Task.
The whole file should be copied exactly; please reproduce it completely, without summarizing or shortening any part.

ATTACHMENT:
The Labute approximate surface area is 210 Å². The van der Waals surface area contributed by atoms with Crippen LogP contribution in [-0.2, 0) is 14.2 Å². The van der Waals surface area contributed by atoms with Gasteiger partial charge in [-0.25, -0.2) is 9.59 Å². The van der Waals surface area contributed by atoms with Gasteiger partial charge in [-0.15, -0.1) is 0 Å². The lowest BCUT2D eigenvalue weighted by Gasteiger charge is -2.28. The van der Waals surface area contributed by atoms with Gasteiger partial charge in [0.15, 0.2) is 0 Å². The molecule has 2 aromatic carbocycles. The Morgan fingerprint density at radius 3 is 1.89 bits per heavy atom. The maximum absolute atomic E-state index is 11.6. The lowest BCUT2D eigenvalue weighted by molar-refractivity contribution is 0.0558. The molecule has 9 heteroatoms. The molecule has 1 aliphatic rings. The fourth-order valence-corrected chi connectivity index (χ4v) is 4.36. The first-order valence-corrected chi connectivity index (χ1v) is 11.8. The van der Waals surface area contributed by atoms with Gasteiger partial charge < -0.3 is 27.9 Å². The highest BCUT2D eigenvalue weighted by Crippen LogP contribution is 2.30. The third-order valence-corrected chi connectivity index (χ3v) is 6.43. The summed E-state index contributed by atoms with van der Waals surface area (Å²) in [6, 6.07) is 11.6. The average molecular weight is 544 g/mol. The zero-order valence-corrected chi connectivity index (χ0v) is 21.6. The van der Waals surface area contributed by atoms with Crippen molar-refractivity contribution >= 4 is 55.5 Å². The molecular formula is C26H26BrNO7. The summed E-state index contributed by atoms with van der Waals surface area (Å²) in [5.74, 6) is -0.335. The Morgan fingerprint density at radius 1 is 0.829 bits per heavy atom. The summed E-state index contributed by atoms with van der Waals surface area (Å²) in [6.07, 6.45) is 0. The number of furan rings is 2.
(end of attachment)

The Labute approximate surface area is 210 Å². The van der Waals surface area contributed by atoms with Crippen LogP contribution in [-0.2, 0) is 14.2 Å². The van der Waals surface area contributed by atoms with Gasteiger partial charge in [-0.25, -0.2) is 9.59 Å². The van der Waals surface area contributed by atoms with Gasteiger partial charge in [-0.15, -0.1) is 0 Å². The lowest BCUT2D eigenvalue weighted by Gasteiger charge is -2.28. The van der Waals surface area contributed by atoms with Gasteiger partial charge in [0.15, 0.2) is 0 Å². The molecule has 2 aromatic carbocycles. The Morgan fingerprint density at radius 3 is 1.89 bits per heavy atom. The maximum absolute atomic E-state index is 11.6. The lowest BCUT2D eigenvalue weighted by molar-refractivity contribution is 0.0558. The molecule has 9 heteroatoms. The molecule has 1 aliphatic rings. The fourth-order valence-corrected chi connectivity index (χ4v) is 4.36. The first-order valence-corrected chi connectivity index (χ1v) is 11.8. The van der Waals surface area contributed by atoms with Gasteiger partial charge < -0.3 is 27.9 Å². The highest BCUT2D eigenvalue weighted by Crippen LogP contribution is 2.30. The third-order valence-corrected chi connectivity index (χ3v) is 6.43. The summed E-state index contributed by atoms with van der Waals surface area (Å²) in [6, 6.07) is 11.6. The average molecular weight is 544 g/mol. The zero-order valence-corrected chi connectivity index (χ0v) is 21.6. The van der Waals surface area contributed by atoms with Crippen molar-refractivity contribution >= 4 is 55.5 Å². The molecular formula is C26H26BrNO7. The summed E-state index contributed by atoms with van der Waals surface area (Å²) in [5.74, 6) is -0.335. The Morgan fingerprint density at radius 1 is 0.829 bits per heavy atom. The summed E-state index contributed by atoms with van der Waals surface area (Å²) in [6.07, 6.45) is 0. The number of furan rings is 2.